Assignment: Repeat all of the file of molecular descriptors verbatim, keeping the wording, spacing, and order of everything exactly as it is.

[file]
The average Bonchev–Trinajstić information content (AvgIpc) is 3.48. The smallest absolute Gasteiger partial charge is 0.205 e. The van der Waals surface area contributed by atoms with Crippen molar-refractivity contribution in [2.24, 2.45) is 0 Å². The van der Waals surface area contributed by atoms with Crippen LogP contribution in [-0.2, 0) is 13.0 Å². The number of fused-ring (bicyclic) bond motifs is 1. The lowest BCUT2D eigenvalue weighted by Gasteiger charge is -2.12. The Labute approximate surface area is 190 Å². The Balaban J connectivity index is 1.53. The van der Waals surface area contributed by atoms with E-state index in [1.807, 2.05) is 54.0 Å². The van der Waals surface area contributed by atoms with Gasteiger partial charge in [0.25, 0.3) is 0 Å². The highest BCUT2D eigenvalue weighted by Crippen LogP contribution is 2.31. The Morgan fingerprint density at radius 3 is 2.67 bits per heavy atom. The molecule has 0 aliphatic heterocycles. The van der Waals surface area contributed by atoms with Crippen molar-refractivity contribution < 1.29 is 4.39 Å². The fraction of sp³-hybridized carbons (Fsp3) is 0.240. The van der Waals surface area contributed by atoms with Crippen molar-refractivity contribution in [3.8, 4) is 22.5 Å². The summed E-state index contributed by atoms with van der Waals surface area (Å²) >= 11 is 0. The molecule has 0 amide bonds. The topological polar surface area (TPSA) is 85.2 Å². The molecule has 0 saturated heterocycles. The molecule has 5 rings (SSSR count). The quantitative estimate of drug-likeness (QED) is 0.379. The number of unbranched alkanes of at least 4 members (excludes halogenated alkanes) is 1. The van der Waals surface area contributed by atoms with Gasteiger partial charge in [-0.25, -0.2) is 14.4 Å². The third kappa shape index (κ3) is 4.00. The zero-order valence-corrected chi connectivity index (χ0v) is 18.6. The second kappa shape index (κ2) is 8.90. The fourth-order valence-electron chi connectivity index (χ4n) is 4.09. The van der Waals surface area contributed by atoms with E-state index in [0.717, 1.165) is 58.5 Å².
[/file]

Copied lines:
The average Bonchev–Trinajstić information content (AvgIpc) is 3.48. The smallest absolute Gasteiger partial charge is 0.205 e. The van der Waals surface area contributed by atoms with Crippen molar-refractivity contribution in [2.24, 2.45) is 0 Å². The van der Waals surface area contributed by atoms with Crippen LogP contribution in [-0.2, 0) is 13.0 Å². The number of fused-ring (bicyclic) bond motifs is 1. The lowest BCUT2D eigenvalue weighted by Gasteiger charge is -2.12. The Labute approximate surface area is 190 Å². The Balaban J connectivity index is 1.53. The van der Waals surface area contributed by atoms with E-state index in [1.807, 2.05) is 54.0 Å². The van der Waals surface area contributed by atoms with Gasteiger partial charge in [0.25, 0.3) is 0 Å². The highest BCUT2D eigenvalue weighted by Crippen LogP contribution is 2.31. The Morgan fingerprint density at radius 3 is 2.67 bits per heavy atom. The molecule has 0 aliphatic heterocycles. The van der Waals surface area contributed by atoms with Crippen molar-refractivity contribution < 1.29 is 4.39 Å². The fraction of sp³-hybridized carbons (Fsp3) is 0.240. The van der Waals surface area contributed by atoms with Crippen molar-refractivity contribution in [3.8, 4) is 22.5 Å². The summed E-state index contributed by atoms with van der Waals surface area (Å²) >= 11 is 0. The molecule has 0 amide bonds. The topological polar surface area (TPSA) is 85.2 Å². The molecule has 0 saturated heterocycles. The molecule has 5 rings (SSSR count). The quantitative estimate of drug-likeness (QED) is 0.379. The number of unbranched alkanes of at least 4 members (excludes halogenated alkanes) is 1. The van der Waals surface area contributed by atoms with Gasteiger partial charge in [-0.25, -0.2) is 14.4 Å². The third kappa shape index (κ3) is 4.00. The zero-order valence-corrected chi connectivity index (χ0v) is 18.6. The second kappa shape index (κ2) is 8.90. The fourth-order valence-electron chi connectivity index (χ4n) is 4.09. The van der Waals surface area contributed by atoms with E-state index in [0.717, 1.165) is 58.5 Å².